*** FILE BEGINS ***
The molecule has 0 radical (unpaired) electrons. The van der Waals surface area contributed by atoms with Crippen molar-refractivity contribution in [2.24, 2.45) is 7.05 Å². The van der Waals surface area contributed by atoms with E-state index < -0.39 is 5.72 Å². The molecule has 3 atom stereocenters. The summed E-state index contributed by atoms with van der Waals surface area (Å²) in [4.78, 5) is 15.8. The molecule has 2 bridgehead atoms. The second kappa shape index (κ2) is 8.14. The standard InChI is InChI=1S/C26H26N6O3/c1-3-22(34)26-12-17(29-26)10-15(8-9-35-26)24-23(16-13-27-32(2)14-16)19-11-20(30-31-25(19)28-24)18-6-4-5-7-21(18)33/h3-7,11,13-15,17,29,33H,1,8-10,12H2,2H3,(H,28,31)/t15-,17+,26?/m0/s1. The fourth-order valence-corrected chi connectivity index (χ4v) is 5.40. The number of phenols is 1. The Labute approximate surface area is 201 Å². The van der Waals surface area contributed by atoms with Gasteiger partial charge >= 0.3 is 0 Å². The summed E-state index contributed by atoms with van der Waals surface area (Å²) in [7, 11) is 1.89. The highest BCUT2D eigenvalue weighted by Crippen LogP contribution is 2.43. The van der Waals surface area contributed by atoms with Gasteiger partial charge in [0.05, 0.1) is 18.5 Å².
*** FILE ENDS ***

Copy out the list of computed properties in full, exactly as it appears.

The molecule has 0 radical (unpaired) electrons. The van der Waals surface area contributed by atoms with Crippen molar-refractivity contribution in [2.24, 2.45) is 7.05 Å². The van der Waals surface area contributed by atoms with E-state index < -0.39 is 5.72 Å². The molecule has 3 atom stereocenters. The summed E-state index contributed by atoms with van der Waals surface area (Å²) in [4.78, 5) is 15.8. The molecule has 2 bridgehead atoms. The second kappa shape index (κ2) is 8.14. The standard InChI is InChI=1S/C26H26N6O3/c1-3-22(34)26-12-17(29-26)10-15(8-9-35-26)24-23(16-13-27-32(2)14-16)19-11-20(30-31-25(19)28-24)18-6-4-5-7-21(18)33/h3-7,11,13-15,17,29,33H,1,8-10,12H2,2H3,(H,28,31)/t15-,17+,26?/m0/s1. The fourth-order valence-corrected chi connectivity index (χ4v) is 5.40. The number of phenols is 1. The Labute approximate surface area is 201 Å². The van der Waals surface area contributed by atoms with Gasteiger partial charge >= 0.3 is 0 Å². The summed E-state index contributed by atoms with van der Waals surface area (Å²) in [7, 11) is 1.89. The highest BCUT2D eigenvalue weighted by Crippen LogP contribution is 2.43. The van der Waals surface area contributed by atoms with Gasteiger partial charge in [0.05, 0.1) is 18.5 Å².